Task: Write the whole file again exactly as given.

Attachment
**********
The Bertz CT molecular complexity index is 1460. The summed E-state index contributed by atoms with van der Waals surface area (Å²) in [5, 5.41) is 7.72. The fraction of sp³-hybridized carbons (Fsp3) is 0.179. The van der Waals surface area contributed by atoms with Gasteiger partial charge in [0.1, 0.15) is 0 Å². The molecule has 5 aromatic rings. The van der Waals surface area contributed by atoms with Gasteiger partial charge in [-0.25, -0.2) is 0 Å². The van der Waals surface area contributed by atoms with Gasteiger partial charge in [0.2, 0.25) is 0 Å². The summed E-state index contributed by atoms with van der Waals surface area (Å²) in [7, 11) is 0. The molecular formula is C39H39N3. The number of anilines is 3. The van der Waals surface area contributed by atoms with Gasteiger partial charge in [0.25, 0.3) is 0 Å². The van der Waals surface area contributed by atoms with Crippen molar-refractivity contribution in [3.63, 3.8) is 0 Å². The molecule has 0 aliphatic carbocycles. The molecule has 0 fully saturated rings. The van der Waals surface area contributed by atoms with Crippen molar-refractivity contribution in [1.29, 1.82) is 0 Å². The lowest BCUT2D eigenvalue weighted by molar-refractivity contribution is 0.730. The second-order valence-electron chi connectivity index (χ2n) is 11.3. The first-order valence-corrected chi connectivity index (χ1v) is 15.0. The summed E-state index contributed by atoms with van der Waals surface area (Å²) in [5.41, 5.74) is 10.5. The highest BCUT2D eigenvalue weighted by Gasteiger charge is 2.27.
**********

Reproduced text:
The Bertz CT molecular complexity index is 1460. The summed E-state index contributed by atoms with van der Waals surface area (Å²) in [5, 5.41) is 7.72. The fraction of sp³-hybridized carbons (Fsp3) is 0.179. The van der Waals surface area contributed by atoms with Gasteiger partial charge in [0.1, 0.15) is 0 Å². The molecule has 5 aromatic rings. The van der Waals surface area contributed by atoms with Gasteiger partial charge in [-0.25, -0.2) is 0 Å². The van der Waals surface area contributed by atoms with Gasteiger partial charge in [0.2, 0.25) is 0 Å². The summed E-state index contributed by atoms with van der Waals surface area (Å²) in [7, 11) is 0. The molecular formula is C39H39N3. The number of anilines is 3. The van der Waals surface area contributed by atoms with Gasteiger partial charge in [0.25, 0.3) is 0 Å². The van der Waals surface area contributed by atoms with Crippen molar-refractivity contribution in [3.63, 3.8) is 0 Å². The molecule has 0 aliphatic carbocycles. The molecule has 0 fully saturated rings. The van der Waals surface area contributed by atoms with Crippen molar-refractivity contribution in [1.29, 1.82) is 0 Å². The lowest BCUT2D eigenvalue weighted by molar-refractivity contribution is 0.730. The second-order valence-electron chi connectivity index (χ2n) is 11.3. The first-order valence-corrected chi connectivity index (χ1v) is 15.0. The summed E-state index contributed by atoms with van der Waals surface area (Å²) in [5.41, 5.74) is 10.5. The highest BCUT2D eigenvalue weighted by Gasteiger charge is 2.27.